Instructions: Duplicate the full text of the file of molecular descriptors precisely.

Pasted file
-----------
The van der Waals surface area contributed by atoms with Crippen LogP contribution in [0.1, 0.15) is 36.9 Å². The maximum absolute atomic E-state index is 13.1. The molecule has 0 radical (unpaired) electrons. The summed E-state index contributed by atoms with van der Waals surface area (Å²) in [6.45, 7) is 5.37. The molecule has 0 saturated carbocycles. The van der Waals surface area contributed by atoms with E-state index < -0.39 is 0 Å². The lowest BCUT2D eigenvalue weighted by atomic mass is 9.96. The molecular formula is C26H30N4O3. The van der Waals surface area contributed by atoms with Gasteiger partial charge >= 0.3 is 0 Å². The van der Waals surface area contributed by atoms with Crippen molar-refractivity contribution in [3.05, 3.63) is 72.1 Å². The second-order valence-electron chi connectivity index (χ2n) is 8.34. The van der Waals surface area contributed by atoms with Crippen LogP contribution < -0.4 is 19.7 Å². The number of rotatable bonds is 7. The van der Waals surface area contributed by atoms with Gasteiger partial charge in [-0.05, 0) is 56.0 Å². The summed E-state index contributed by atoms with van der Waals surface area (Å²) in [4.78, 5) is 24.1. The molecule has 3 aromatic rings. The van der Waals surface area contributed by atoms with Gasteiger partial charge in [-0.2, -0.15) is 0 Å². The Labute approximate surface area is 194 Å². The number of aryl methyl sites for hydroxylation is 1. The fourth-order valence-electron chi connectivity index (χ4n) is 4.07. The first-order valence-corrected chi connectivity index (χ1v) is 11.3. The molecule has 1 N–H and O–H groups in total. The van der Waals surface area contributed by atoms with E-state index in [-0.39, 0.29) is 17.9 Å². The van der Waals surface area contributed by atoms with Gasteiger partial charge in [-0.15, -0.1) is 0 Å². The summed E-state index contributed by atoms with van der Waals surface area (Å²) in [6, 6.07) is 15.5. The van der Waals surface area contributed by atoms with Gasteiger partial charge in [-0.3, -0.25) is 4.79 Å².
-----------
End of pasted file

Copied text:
The van der Waals surface area contributed by atoms with Crippen LogP contribution in [0.1, 0.15) is 36.9 Å². The maximum absolute atomic E-state index is 13.1. The molecule has 0 radical (unpaired) electrons. The summed E-state index contributed by atoms with van der Waals surface area (Å²) in [6.45, 7) is 5.37. The molecule has 0 saturated carbocycles. The van der Waals surface area contributed by atoms with E-state index < -0.39 is 0 Å². The lowest BCUT2D eigenvalue weighted by atomic mass is 9.96. The molecular formula is C26H30N4O3. The van der Waals surface area contributed by atoms with Gasteiger partial charge >= 0.3 is 0 Å². The van der Waals surface area contributed by atoms with Crippen molar-refractivity contribution in [3.05, 3.63) is 72.1 Å². The second-order valence-electron chi connectivity index (χ2n) is 8.34. The van der Waals surface area contributed by atoms with Crippen LogP contribution < -0.4 is 19.7 Å². The number of rotatable bonds is 7. The van der Waals surface area contributed by atoms with Gasteiger partial charge in [-0.05, 0) is 56.0 Å². The summed E-state index contributed by atoms with van der Waals surface area (Å²) in [4.78, 5) is 24.1. The molecule has 3 aromatic rings. The van der Waals surface area contributed by atoms with Gasteiger partial charge in [-0.2, -0.15) is 0 Å². The Labute approximate surface area is 194 Å². The number of aryl methyl sites for hydroxylation is 1. The fourth-order valence-electron chi connectivity index (χ4n) is 4.07. The first-order valence-corrected chi connectivity index (χ1v) is 11.3. The molecule has 1 N–H and O–H groups in total. The van der Waals surface area contributed by atoms with E-state index in [-0.39, 0.29) is 17.9 Å². The van der Waals surface area contributed by atoms with Gasteiger partial charge in [-0.15, -0.1) is 0 Å². The summed E-state index contributed by atoms with van der Waals surface area (Å²) in [6, 6.07) is 15.5. The van der Waals surface area contributed by atoms with Gasteiger partial charge in [-0.3, -0.25) is 4.79 Å².